2019‘s “Escape Room” was a movie built on a catchy premise but that eventually ran out of gas and ended with one of the most absurd and hard-to-swallow cliffhangers I’ve seen. But with a $9 million budget next to a $156 million box office take, it’s safe to say that green-lighting a sequel was a pretty easy call for Sony Pictures. This time around the budget gets bumped up to $15 million which the movie could reasonably make back during its opening week. Then again, once people get wind of how bad of a follow-up this is, all bets are off.
“Escape Room: Tournament of Champions” was one of the many movies delayed during the COVID-19 pandemic. It finally comes out at a near perfect time; after anticipated blockbusters like “A Quiet Place Part II”, “Fast & Furious 9”, and “Black Widow” have eased many anxious moviegoers back into theaters. Obviously the “Escape Room” movies don’t have the pull of those big-budget franchise films, but you still expect decent numbers. But then I saw the movie.
Its laughably bad title aside, “Tournament of Champions” didn’t set especially high expectations. The trailers advertised more of the same which would probably be enough to entice fans of the first movie. But where the 2019 film at least kept your interest most of the way, it’s sequel had me restless by the 15-minute mark and ready to check out at 30. That’s because this thing is inferior to the first film in every way imaginable which is stunning considering it didn’t have a particularly high bar to reach.
Something you’ll quickly notice is the shockingly shallow story that pretends to be interested in the cliffhanger ending of its predecessor but then completely tosses it aside within the first few minutes. We get a brief reintroduction to Zoe (played by the super soft-spoken Taylor Russell) who’s in therapy following the events of the first movie and is still determined to take down Minos, the shadowy corporation revealed to be behind the escape rooms. In case you need a refresher, Minos creates these elaborate (and potentially lethal) puzzle rooms and fills them with unsuspecting victims all for the viewing pleasure of their high-paying clients.
Considering that was the big reveal from the 2019 flick, you would expect the sequel to pick up that plot line and expand on it. Instead the filmmakers are content with just rehashing the previous film’s blueprint – toss people into a new escape room, watch them frantically try to solve a puzzle that opens the exit, someone probably dies, then it’s off to the next room, rinse-and-repeat. That’s this movie in its entirety. Zoe and her manic tag-along friend and fellow survivor Ben (Logan Miller) drive from Chicago to Manhattan to gather proof of Minos’ existence. But within minutes they find themselves lured back into the game, this time with new and far more deadly puzzles.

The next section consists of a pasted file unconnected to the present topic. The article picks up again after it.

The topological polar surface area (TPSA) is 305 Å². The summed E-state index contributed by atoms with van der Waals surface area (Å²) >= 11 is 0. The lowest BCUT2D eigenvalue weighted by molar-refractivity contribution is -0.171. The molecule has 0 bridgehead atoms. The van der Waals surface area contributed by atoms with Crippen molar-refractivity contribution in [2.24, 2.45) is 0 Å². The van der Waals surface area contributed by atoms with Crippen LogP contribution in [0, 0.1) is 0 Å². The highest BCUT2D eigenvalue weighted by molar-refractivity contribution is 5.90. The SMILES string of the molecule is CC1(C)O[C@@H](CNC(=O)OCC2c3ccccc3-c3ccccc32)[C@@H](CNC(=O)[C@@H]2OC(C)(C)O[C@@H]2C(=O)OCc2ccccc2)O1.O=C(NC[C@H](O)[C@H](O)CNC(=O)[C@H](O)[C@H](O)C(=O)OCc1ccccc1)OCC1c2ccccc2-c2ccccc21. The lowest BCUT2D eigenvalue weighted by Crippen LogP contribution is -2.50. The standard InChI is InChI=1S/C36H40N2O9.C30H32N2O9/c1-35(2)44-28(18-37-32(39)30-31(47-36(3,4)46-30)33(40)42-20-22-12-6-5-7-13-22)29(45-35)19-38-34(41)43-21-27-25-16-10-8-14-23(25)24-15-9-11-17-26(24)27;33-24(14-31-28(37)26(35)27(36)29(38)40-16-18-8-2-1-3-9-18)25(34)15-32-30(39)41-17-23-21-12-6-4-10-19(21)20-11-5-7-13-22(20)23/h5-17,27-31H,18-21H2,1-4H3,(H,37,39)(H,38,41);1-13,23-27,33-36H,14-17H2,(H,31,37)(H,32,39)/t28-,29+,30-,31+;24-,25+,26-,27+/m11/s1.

There are a few new characters who join Zoe and Ben, all previous escape room survivors. There’s a travel blogger, an alcoholic priest, a meathead, and a woman who can’t feel physical pain. Don’t worry about their names because they’re only characters in the literal sense. Nothing about any of them is remotely interesting. There’s no charisma, no discernible personalities, no depth. They just panic, scream at each other, and somehow still manage to solve these convoluted puzzles just in the nick of time. Sure some will die, but their deaths have no impact whatsoever. In fact, some are so freaking annoying I found myself rooting for their demise (sorry Ben).
One of the only genuine surprises with “Tournament of Champions” is that it actually has four screenwriting credits. That’s pretty amazing considering how little there is in terms of story. Even worse, it doesn’t move anything forward. No big revelations, not even new information worth noting. Just more escape rooms, this time with FAR less compelling players. Sure, the rooms are bigger and more intricate and the production design is pretty impressive. We get an electrified subway car, an Art Deco bank with a deadly laser grid, a miniature beach, etc. But with more complex rooms comes more complex solutions and the amount of conveniences and wild pin-point guesswork used to solve them is unintentionally hilarious (my favorite may be when one character enters a new room for the first time and states “There’s a refrigerator. I bet it’s our exit.”).
If you’re okay with watching a bland group of strangers run around and solve puzzles with some dying in various unimaginative ways, then “Tournament of Champions” may have enough to keep your attention. If you’re looking for a good story, compelling characters, or any reason to care, then you’re probably not going to find it here. Not even a ludicrous plot twist (if that’s what you want to call it) can add a charge to the mostly lifeless story. And that gets back to the biggest frustration. These movies have hinted at a deeper conspiracy and a potentially broader threat. That could be interesting. But at some point you have to start answering the many questions you raise. Then again, another $150 million at the box office could easily prove otherwise. “Escape Room: Tournament of Champions” is now showing in theaters.